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Safety First!

According to the U.S. Dept. of Transportation, there are
over 5,000 train vs. car crashes each year, most
of which occur at railroad crossings.
About 600 deaths and approximately 2,300 are injured each year.

Almost half of all crashes at railroad crossings
happen at crossings that
don't have automatic
gates and
flashing lights.

Expect a train on any track at any time.
Freight trains do not travel on a regular schedule.
Passenger trains change schedules several times
a year, and they can often run early or late.

Be cautious at a grade crossing at any time of the day or night.

Watch out for the second train.
When you are at a multiple track crossing and the
last car of the train passes the crossing, do not proceed until
you are sure that no other train is coming on another track,
especially from the opposite direction.
A good habit is to count at least 5 seconds before proceeding.

Never try to beat a train.
The stopping distance for a freight train of
approximately 6,000 tons, traveling at 55 mph, is about one mile.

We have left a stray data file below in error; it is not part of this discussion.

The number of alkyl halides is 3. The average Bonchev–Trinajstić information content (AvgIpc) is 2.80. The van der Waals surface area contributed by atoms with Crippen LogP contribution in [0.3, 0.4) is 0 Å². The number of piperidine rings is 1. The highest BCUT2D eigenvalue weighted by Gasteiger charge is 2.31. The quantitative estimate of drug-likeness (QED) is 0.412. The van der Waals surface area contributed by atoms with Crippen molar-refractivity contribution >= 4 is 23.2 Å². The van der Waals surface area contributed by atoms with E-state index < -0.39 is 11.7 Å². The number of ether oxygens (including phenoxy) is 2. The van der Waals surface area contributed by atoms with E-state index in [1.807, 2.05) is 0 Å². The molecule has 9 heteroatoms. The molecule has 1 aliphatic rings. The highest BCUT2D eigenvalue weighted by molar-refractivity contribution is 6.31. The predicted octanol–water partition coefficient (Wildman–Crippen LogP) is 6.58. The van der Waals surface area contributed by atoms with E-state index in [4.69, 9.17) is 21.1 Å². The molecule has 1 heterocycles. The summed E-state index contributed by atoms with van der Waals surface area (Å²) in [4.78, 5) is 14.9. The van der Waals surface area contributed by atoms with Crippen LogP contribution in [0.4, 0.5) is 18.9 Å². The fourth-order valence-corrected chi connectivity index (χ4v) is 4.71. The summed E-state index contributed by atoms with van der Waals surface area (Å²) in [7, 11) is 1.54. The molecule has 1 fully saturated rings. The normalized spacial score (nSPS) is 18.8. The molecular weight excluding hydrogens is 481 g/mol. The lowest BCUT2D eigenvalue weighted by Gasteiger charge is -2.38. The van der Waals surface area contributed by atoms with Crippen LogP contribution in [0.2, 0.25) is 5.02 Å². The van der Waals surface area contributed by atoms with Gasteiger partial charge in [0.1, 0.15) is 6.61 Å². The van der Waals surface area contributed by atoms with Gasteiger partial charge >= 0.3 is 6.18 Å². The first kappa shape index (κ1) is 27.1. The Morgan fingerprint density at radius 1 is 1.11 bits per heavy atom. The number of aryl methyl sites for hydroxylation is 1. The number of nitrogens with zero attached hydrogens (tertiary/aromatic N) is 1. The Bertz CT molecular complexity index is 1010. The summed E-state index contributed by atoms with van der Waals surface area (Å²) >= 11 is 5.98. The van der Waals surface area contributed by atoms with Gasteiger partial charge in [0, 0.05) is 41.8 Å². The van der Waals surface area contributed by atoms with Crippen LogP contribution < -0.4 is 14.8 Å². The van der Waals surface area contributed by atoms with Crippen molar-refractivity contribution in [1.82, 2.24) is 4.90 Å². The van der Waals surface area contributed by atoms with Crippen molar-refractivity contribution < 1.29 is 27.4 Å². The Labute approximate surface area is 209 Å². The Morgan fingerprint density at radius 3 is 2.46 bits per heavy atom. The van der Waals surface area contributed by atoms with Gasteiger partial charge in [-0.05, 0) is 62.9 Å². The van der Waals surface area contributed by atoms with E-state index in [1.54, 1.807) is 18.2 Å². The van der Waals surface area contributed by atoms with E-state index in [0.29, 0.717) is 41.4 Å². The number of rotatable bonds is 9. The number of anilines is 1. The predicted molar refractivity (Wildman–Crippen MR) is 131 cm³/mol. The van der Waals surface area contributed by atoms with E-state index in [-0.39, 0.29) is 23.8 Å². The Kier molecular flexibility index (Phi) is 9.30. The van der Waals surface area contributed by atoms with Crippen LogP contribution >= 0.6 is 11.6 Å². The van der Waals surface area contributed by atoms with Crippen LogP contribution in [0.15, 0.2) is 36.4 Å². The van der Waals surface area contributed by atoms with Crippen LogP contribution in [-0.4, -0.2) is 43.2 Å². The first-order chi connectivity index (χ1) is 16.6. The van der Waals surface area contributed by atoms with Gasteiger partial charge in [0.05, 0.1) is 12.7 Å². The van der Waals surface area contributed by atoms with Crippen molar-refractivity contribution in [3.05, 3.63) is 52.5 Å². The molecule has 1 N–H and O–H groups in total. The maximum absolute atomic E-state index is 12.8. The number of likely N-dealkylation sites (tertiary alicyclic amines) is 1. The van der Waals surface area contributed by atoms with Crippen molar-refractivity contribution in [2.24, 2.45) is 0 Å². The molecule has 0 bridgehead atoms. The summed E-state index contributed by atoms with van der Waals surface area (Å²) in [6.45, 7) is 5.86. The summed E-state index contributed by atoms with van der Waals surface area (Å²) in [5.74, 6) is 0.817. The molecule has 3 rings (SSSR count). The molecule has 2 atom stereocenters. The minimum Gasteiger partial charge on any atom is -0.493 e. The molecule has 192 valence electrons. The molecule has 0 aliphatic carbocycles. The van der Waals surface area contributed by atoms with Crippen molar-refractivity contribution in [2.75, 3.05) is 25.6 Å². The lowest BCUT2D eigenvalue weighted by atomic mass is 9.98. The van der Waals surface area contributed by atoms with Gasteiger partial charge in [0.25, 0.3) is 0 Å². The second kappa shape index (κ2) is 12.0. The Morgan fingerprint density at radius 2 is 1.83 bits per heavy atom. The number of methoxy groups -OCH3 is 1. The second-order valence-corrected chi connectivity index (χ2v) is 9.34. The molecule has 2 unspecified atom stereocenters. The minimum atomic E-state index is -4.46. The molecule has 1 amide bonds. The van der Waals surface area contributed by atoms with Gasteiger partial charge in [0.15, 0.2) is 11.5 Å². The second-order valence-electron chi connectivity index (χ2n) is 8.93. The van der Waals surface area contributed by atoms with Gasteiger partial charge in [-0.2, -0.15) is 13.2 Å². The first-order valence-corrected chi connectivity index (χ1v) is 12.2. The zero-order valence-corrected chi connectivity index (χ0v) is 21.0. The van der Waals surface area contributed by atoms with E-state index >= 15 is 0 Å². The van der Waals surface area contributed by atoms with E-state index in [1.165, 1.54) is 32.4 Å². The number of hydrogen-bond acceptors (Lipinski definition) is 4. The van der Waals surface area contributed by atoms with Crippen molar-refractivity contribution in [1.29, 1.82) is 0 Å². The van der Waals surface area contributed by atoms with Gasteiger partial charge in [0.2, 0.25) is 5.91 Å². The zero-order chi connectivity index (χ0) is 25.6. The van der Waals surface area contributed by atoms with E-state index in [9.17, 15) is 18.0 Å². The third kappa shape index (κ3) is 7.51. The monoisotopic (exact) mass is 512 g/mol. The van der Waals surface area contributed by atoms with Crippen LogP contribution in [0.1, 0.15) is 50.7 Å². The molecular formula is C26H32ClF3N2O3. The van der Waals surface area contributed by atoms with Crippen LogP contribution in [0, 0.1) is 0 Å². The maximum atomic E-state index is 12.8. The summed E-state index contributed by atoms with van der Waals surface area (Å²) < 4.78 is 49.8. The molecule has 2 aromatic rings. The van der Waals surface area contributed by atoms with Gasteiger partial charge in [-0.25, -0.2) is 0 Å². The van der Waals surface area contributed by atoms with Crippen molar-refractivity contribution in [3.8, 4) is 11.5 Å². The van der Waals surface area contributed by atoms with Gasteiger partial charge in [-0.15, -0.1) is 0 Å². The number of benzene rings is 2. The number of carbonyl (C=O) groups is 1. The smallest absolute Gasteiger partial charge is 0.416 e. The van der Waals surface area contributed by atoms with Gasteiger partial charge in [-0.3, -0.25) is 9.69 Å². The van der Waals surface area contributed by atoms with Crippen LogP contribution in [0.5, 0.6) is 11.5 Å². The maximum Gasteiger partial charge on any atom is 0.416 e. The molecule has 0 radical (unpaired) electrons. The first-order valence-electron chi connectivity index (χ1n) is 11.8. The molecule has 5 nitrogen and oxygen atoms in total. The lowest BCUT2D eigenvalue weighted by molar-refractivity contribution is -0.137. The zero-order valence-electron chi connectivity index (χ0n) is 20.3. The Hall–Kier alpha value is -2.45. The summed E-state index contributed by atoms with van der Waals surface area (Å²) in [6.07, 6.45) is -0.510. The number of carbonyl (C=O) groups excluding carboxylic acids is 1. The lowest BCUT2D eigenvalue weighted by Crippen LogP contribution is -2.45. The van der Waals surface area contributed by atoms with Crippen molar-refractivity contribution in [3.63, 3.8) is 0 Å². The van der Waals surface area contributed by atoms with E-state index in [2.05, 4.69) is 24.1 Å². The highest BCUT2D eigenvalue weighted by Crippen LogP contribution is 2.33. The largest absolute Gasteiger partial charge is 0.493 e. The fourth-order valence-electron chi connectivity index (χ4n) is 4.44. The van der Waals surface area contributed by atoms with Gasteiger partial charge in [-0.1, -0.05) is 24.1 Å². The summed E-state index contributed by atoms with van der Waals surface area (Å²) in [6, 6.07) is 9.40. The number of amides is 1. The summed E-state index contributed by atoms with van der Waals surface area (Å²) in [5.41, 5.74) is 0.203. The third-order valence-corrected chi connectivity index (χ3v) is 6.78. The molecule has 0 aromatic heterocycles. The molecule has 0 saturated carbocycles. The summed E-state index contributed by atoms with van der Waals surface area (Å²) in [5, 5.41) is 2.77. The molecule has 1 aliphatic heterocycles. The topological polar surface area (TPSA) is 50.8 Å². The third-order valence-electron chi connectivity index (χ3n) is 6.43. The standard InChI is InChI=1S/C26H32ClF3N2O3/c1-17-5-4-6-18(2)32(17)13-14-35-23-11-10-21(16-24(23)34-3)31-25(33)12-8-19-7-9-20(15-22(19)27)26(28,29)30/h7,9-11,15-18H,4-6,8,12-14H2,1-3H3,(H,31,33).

Your life is far more important than getting to your destination
on time.

As You Approach The Crossing:

From a distance trains appear to be moving much slower than
they actually are.

Never ignore flashing lights or closing gates.

Never drive around a lowered gate or go past the flashing red

Slow down and look in both directions.
Be certain you don't see a train.
Don't always assume the gates and flashing lights will be working.
Many crossings don't have gates, only flashing lights.

And some tracks only have signs.
Roll down your window, turn down your radio, be sure you can
hear warning whistles.

As You Begin To Cross:

Never enter a crossing unless you have enough space to fully clear
the tracks on the other side.
If you drive a vehicle with manual transmission, never shift gears while
on the tracks.
If the gate happens to come down after you have started across,
drive through it even if it means breaking the gate.

If You Get Stuck On The Tracks:

If you get stuck on the tracks, get out of your vehicle and
quickly move away from the tracks in the direction
of the approaching train.

Immediately call 911 about your stalled vehicle.
Provide the exact location of the crossing, using the DOT/AAR
crossing number, which may be posted on the crossbuck post
or signal pole, box, or bungalow, and the name of the road or
highway which crosses the tracks.